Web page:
I’m in an interesting spot in fitness right now. I ride my bike more miles in a year than many drive a car (6,000+ this year) and even a slow ride tops 18 mph (29 km/h), yet I am feeling fat, lazy and slow after a month of taking it too easy. The notion occurred to me after a bonk on a century the other day. Now, a hundred miles on a bike is hard. That same hundred at 20 mph is really hard and beating 4-1/2 hours is flat-out tough… Even so, I should have been more than up for it and I bonked out after only 45 miles.
This can be hard to grasp and many might wrongly believe that I’m being too hard on myself. The truth is this: I am not any of those – for 90% of the population. For that upper 10% though, I have been. In other words, I’m talking about my approximation fat, lazy and slow – and therein lies the rub.
What this boils down to is a very delicate balance between enjoying a bike ride like I would a Sunday stroll around the block or being at the top of my game without overdoing it. I like to be fast, there’s no doubt about that, but I also enjoy a nice bike ride with my wife too (who is actually catching up – she did her 34 mile leg of the Assenmacher at just over 17 mph average). To make this harder to diagnose was the fact that I had gotten stronger than many of the guys I normally ride with over the last couple of months – I had a perfect storm of awesome going all at the same time. What I did as a result of that proved to be my undoing… I took my foot off the gas and tried to coast. That worked for a week or two but then I was passed up by the same guys I could put the hurting to only a few short weeks earlier.
So be it.
Starting the very next day after that calamitous bonk – my favorite ride of the entire year, I got back to working a level that I can be happy with again.
Now, for those who have found this post but haven’t been following for long, I have been physically active, non-stop (either running or cycling) for the last thirteen years (maybe fourteen now). I’ve been eating right, or my approximation of that, for years and I am not, in any measure of the word, fat. That doesn’t change the fact that I know when I’m phoning it in and when I can do better… In other words, being fit and losing weight doesn’t have a finish line. It doesn’t have a point where I can spike the football and take it easy. Physical fitness is a constant, a way of life. It always gets faster and better, or it gets worse… I didn’t get in this predicament overnight and it’ll take a few weeks to come back, but the important point I must focus on now is that the very minute I recognized a flaw in my routine, I set about fixing it. I can sleep easy knowing I did what was right today. Where I struggle is when I choose something less.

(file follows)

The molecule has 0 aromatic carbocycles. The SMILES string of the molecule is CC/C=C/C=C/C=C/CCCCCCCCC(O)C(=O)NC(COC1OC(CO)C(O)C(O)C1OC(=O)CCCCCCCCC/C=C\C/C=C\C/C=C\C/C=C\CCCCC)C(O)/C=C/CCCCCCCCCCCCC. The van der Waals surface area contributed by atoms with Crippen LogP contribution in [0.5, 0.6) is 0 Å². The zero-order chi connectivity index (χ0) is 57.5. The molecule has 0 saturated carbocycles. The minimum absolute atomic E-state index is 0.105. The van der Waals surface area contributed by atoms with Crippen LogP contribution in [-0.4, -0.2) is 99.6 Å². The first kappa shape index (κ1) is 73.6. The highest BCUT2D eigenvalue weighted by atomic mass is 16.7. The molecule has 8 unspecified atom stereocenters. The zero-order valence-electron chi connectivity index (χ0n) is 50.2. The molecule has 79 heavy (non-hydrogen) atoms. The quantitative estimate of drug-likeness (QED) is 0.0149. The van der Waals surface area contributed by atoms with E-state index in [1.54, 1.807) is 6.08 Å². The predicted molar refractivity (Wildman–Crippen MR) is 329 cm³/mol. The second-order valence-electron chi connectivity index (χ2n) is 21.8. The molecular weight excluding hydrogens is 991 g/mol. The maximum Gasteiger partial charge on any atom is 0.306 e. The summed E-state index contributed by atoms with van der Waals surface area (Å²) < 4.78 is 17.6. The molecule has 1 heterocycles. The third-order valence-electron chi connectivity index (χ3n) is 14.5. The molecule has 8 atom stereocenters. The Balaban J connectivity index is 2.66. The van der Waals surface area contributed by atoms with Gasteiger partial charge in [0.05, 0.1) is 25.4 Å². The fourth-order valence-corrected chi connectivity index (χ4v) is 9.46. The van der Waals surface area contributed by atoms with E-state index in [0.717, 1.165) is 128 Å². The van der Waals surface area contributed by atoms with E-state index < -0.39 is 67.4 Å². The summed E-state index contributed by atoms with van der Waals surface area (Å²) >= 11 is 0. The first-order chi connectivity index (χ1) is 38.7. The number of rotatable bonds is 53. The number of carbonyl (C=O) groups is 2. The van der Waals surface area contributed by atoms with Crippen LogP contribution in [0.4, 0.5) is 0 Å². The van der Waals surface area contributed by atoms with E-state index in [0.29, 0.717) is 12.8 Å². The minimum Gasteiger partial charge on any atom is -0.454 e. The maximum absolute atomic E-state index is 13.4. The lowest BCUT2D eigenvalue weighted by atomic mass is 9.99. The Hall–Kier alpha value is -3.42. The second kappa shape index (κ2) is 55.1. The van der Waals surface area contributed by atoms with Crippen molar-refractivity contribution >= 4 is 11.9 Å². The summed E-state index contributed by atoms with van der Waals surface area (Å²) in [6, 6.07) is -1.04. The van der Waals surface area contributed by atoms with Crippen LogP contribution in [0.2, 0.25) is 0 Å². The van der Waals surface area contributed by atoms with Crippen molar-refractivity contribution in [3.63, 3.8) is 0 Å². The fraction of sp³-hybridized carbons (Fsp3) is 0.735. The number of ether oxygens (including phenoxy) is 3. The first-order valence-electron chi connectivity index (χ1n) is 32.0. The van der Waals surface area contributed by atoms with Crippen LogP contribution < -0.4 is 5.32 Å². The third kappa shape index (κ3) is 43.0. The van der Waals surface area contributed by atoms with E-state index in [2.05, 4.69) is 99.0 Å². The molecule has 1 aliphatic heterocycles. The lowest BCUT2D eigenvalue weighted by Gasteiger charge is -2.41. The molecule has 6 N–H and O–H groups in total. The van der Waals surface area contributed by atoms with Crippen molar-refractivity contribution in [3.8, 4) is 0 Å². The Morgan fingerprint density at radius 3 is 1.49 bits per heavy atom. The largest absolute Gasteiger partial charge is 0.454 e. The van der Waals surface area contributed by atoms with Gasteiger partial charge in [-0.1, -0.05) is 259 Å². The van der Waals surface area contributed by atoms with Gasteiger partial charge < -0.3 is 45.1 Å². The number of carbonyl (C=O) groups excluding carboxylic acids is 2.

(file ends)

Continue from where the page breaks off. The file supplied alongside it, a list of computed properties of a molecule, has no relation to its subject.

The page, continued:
Being fit hurts, though the dull pain lasts only a short while – especially when compared with the brutal sting of complacency…or worse, of lethargy. As long as I am doing the next right thing at any given moment, I have the ammo needed to fight back that stinking thinking committee that says, “I am not good enough” or, “I am not worthy”. I only get into trouble when the committee in my melon says I’m a slacker and I have to agree. Being fit is all about honesty with oneself. We can claim a gray area, we can obfuscate and manipulate, hoping that pacifies the melon brigade, but it never will. This is depression wearing a different cloak.
There is a bright side though! Once you shed the lying and lethargy, then learn to beat the melon committee, there’s no handhold left for stinking thinking.
The only constant in life is change. As our lives change, we adapt to that change, often with a skill-set the we learned as wee lads and lasses. As we shed those childish skills and come to find a new way of life, happily fit, we develop new ways to adapt and life gets better. Unfortunately, every now and again we choose the old way to cope and that causes problems which must be overcome if we are to grow. This is where I was on Sunday. By Monday I was back on the bike.
Feeling (or worse, being) fat, slow and lazy isn’t a sentence, it’s a call to action.
The question is are you paying attention, because the response counts.